Ever had a pain in the neck? Well, ergonomics is a science that tries to design places and activities around cast and crew to reduce pains like that. It recognizes that everyone is different and because of these differences they may not relate the same way to pillows, work signage, tools, equipment, and spaces. Ergonomics is inclusive; it is a study of the relationship between your people, their space, and the equipment within that space. We will also explore the most common work-related injury in BC – musculoskeletal injuries (MSI) – and how we could reduce those injuries in Performing Arts and Live Events.

Will Heller, Safety Advisor, Perfoming Arts, Actsafe Safety Association

In 2019, more than half the claims in the performing arts sector (Live Performance Venue, Organizing or Conducting Special Events, and Performing Arts) were related to pains, sprains, and strains. Sometimes these injuries are called “cumulative trauma disorders” meaning that the injury presents itself over time – though this isn’t always the case. MSI’s affect the body’s soft tissues – that is muscle, tendon, ligament, nerves, blood vessels and joints in the neck, shoulders, arms, wrists, legs, and back. Overexertion is another common term for these types of hurt.

Some early indicators of risk for MSI injuries include:

  • Exerting force (pushing, pulling, hammering, twisting, lifting)
    • during performance, construction of sets and scenery, load in or strike
  • Repetition (with little rest or recovery using the same muscle or soft tissue group)
    • a repeated acrobatic feat during rehearsal using a screwdriver or wrench for a long period of time
  • Posture (awkward postures are those outside comfortable range of motion)
    • hands above head supporting a dance partner, piece of scenery or light fixture
    • using a non-dominant hand when performing a common task like operating a cordless drill
  • Contact stress (being struck by a hard or sharp object)
    • like the corner of a road case on your heel
    • using your palm as a hammer
  • Vibration (such as using a vibrating tool for prolonged periods)
    • a hand sander for more than two hours a day

The graphic shows percentages of claims reported to WorkSafeBC over a four-year span for our sectors. It shows that strains, sprains, and bruises make up 58.3% of claims and that extremities (ankle, toe, feet, wrist, fingers, and hand) make up almost 40% of claims.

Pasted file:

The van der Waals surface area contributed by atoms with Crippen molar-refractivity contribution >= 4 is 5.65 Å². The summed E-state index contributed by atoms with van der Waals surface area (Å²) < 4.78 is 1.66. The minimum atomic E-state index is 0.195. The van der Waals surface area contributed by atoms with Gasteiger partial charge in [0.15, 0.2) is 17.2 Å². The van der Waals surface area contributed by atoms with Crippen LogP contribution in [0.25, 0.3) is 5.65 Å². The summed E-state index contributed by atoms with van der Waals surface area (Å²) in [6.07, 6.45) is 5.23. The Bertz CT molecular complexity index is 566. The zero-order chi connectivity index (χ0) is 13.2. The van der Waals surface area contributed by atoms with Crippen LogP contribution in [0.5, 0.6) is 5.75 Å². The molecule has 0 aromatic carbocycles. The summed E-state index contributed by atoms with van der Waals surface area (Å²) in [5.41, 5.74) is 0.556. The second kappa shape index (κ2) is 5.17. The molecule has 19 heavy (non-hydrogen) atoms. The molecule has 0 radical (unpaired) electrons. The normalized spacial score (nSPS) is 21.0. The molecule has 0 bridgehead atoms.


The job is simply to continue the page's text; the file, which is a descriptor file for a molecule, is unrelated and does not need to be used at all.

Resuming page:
This is where the flexibility of ergonomics is best shown as it changes the way we view our workplace, our teams, and our patrons. Listen to worker safety representatives or joint health and safety committee members to understand activities that create strains and pains. A safety suggestion box, accessible to all, may help here. Watch for activities that look uncomfortable, require too much force, or that are overly repetitive. For example, are your patrons complaining that your seats are uncomfortable? Often your team will have great ideas on how to reduce the pains they feel. We’re not talking about Tylenol and aspirin, we’re talking about changing what we are doing, or how we are doing it – for example, having an extra crewperson help with a lift, providing floor dollies, or bringing in more support to help with strike to avoid fatigue. Doing this will create long lasting improvements in how we work and play.

The above statistics may not speak directly to you, but this one will – 40% of these injuries require ten weeks or more recovery time.

The venue, production, and individual injured aren’t the only ones impacted by this injury. The cast, and crew are impacted when they pick up the slack, must learn a new role, or worry they might be injured too. The dance partner or cast member who modifies their part or performs with a new person is affected. The parent who can’t play with their child, the partner who provides care to the injured all have a stake in this. There are colleagues and friends who provide mental support throughout recoveries that often have unknown timelines and outcomes.

Equipping the production team and others with foundational ergonomics knowledge is important – it helps you each day! Begin by listening to cast, crew, production teams, and patrons. If you hear about a stiff back, or sore ankles follow-up with questions as this may be an opportunity to make an ergonomic change. Positive outcomes from ergonomic efforts include reduced injuries, improved moral and quality of work, less down-time for individuals and shows, and has a positive influence on job performance and satisfaction.

Practice ergonomics. Production teams, cast and crew, friends, and families will thank you.

This article was written for our quarterly newsletter, Safety Scene. You can find a link to the full edition below.

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Click here for the full Fall 2020 Edition of Safety Scene.